SHE is YOU – A positive attitude to Alopecia

Moira, a stunning red shorthair with black roots, made her YouTube debut in September. Next step: stardom. Jessica Ward’s eyes gleamed the first time she showed off Moira, her new, shimmering synthetic “wig baby.”

“I think I’m rockin’ it,” Ward said.

Welcome to one of the most fun, powerful, and uplifting channels on YouTube.

Ward is sassy, smart and engaging. She tries on wigs. She talks about her favorite recipes. She is the charming, sociable friend you want at all your parties. The powerful part? Ward’s YouTube channel shows an alopecia patient living her best life.

September was Alopecia Awareness Month

Ward, a Los Angeles-based author/blogger/vlogger/baker, used the occasion to send a powerful message to others with her condition: by being yourself, you are beating the disease.

“I’m trying to normalize wigs,” she said in a telephone interview. “It’s so different from their actual hair, people think they’re going to look like a clown. It’s fun. You can be a different person—be you, but dressed up. You don’t have to hide it. Look at drag queens. Celebrities. It’s common. People play with wigs because it’s fun. Have fun with it, because I do think wigs can bring a sense of confidence.”

Alopecia patients are at risk of losing more than just their hair

Self-esteem, social lives and sanity are all prone to plummet. Ward makes the journey look easy, but her story is far from breezy. She lost plenty of hair before she was finally diagnosed at age 23.

“My hair just started thinning,” Ward recalled. “It’s weird because I don’t have a memory of hair coming out in the shower. I thought it was normal. It wasn’t an alarming amount, but it wasn’t growing back in. When I was 12, my doctor told me ‘it’s just hormones … your hair will grow back and it’s fine.’ The internet was just coming about, so it wasn’t something I could Google.

I went through college parting my hair on the side, trying to hide it, hoping it would grow in. When I moved to Los Angeles, my co-workers would ask ‘what’s up with your hair?’ ”

When she started a new job in a new city eight years ago, Ward said she wanted a fresh start.

From Day 1, she wore a wig.

Other than close friends, no one was wise to the fact that Ward’s hair was not her own. Not dates. Not co-workers. 

One day, Ward said, she could no longer bear the burden of keeping up appearances. “I felt trapped,” she said. “It overwhelmed me. I was literally depressed.”

Ward did something we might not associate with Alopecians: She came out.

She came out on her social media accounts.

She came out in her personal life.

She shaved the sparse strands of hair from the top of her head and showed up bald to work. “The feedback,” she said, “was really great.” Ward said she didn’t wear a wig in the office for another six weeks.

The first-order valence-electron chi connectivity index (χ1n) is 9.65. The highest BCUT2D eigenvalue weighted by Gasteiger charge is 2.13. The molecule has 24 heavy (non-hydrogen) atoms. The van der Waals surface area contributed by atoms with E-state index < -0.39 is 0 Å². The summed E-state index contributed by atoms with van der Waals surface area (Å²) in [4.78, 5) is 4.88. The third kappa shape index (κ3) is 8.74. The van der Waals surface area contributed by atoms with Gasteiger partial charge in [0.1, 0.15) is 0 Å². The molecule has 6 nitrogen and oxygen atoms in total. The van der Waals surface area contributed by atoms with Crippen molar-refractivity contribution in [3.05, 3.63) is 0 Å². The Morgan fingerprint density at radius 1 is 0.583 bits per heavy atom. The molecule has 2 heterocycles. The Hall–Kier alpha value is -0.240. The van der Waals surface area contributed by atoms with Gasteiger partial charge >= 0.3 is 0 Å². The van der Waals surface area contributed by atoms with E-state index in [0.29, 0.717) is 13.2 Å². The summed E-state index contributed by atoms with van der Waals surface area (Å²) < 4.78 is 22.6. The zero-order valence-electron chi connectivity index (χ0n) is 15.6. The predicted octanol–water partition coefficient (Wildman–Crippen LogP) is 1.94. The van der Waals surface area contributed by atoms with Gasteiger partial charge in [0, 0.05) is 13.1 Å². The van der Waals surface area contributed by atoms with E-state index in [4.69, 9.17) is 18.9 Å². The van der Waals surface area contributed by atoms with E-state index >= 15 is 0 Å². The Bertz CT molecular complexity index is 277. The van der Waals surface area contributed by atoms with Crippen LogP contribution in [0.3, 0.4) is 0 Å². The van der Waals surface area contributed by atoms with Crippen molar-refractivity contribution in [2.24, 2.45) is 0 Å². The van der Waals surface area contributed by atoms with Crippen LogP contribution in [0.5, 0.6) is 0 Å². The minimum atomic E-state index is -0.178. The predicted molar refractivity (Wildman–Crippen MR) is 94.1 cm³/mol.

By her own admission, Ward is fortunate. Her specific flavor of alopecia—diffused alopecia areata—does not rob a person of all their hair. There were no random bald patches on Ward’s scalp before she shaved her head. Her eyebrows remained intact.

Many alopecia patients are not so easily able to hide their condition, and this might be the big takeaway from Alopecia Awareness Month: the effect of the disease on a woman’s appearance stabs at the heart of her identity.

  • To conceal the disease can be suffocating. 
  • Coming out can be liberating.

“I know guys with hair loss,” Ward said. “It’s a jab to the ego, but women look at our hair as a sign of feminity. To lose that, you feel like you’re losing a part of your assets. You’re not as feminine when you lose hair. It’s convincing yourself that hair is an accessory.”

In April, Ward volunteered with the Children’s Alopecia Project (CAP), at a three-day camp for children with alopecia.

In May, her first book was published. “What to Bake and When: A Baking Handbook For the Basic Bitch” is available in hardcover and electronic versions.

A recipe book might seem like an esoteric nod to the Alopecia community, but it’s actually one of the most organic ways Ward could give something back—literally and figuratively.

“Baking was my escape,” she said. “I found it therapeutic.  It was my way to feel creative and good about something when I didn’t feel like I was fitting in in life and society.”

For another alopecian, the creative means of escape might be different. Though their symptoms might be the same, Ward said it’s important for each person diagnosed with alopecia not to compare herself to anyone else.

Another valuable lesson was something Ward didn’t do:

“Always get a second opinion,” she said. “I didn’t for 12 years. It’s nice to know what you’re dealing with.”

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